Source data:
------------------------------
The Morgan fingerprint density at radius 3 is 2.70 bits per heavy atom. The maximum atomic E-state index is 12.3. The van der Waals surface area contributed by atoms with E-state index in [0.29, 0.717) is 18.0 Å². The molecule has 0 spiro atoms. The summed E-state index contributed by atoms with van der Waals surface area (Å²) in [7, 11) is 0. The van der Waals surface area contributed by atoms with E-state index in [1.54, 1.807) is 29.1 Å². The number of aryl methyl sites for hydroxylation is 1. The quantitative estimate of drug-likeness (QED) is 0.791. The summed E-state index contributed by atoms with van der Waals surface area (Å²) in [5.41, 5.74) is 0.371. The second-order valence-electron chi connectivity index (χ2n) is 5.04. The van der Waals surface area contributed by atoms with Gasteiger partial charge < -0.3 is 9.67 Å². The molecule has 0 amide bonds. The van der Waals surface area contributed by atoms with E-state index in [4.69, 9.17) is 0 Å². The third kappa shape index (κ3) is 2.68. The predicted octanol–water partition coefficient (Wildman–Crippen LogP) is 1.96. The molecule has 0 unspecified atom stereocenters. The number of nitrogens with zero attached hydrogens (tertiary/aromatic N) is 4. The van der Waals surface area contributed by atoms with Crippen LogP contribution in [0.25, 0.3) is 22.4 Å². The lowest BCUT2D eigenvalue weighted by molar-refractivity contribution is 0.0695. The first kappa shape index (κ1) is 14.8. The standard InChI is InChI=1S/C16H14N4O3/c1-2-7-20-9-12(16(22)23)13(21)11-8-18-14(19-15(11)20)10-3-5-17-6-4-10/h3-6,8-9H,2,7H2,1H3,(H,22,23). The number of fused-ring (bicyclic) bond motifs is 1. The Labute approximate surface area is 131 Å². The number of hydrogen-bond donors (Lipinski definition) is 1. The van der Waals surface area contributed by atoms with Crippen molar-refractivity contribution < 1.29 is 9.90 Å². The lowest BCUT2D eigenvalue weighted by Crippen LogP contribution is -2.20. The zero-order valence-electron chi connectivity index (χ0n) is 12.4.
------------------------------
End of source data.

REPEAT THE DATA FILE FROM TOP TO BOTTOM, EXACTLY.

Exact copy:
The Morgan fingerprint density at radius 3 is 2.70 bits per heavy atom. The maximum atomic E-state index is 12.3. The van der Waals surface area contributed by atoms with E-state index in [0.29, 0.717) is 18.0 Å². The molecule has 0 spiro atoms. The summed E-state index contributed by atoms with van der Waals surface area (Å²) in [7, 11) is 0. The van der Waals surface area contributed by atoms with E-state index in [1.54, 1.807) is 29.1 Å². The number of aryl methyl sites for hydroxylation is 1. The quantitative estimate of drug-likeness (QED) is 0.791. The summed E-state index contributed by atoms with van der Waals surface area (Å²) in [5.41, 5.74) is 0.371. The second-order valence-electron chi connectivity index (χ2n) is 5.04. The van der Waals surface area contributed by atoms with Gasteiger partial charge < -0.3 is 9.67 Å². The molecule has 0 amide bonds. The van der Waals surface area contributed by atoms with E-state index in [4.69, 9.17) is 0 Å². The third kappa shape index (κ3) is 2.68. The predicted octanol–water partition coefficient (Wildman–Crippen LogP) is 1.96. The molecule has 0 unspecified atom stereocenters. The number of nitrogens with zero attached hydrogens (tertiary/aromatic N) is 4. The van der Waals surface area contributed by atoms with Crippen LogP contribution in [0.25, 0.3) is 22.4 Å². The lowest BCUT2D eigenvalue weighted by molar-refractivity contribution is 0.0695. The first kappa shape index (κ1) is 14.8. The standard InChI is InChI=1S/C16H14N4O3/c1-2-7-20-9-12(16(22)23)13(21)11-8-18-14(19-15(11)20)10-3-5-17-6-4-10/h3-6,8-9H,2,7H2,1H3,(H,22,23). The number of fused-ring (bicyclic) bond motifs is 1. The Labute approximate surface area is 131 Å². The number of hydrogen-bond donors (Lipinski definition) is 1. The van der Waals surface area contributed by atoms with Crippen molar-refractivity contribution < 1.29 is 9.90 Å². The lowest BCUT2D eigenvalue weighted by Crippen LogP contribution is -2.20. The zero-order valence-electron chi connectivity index (χ0n) is 12.4.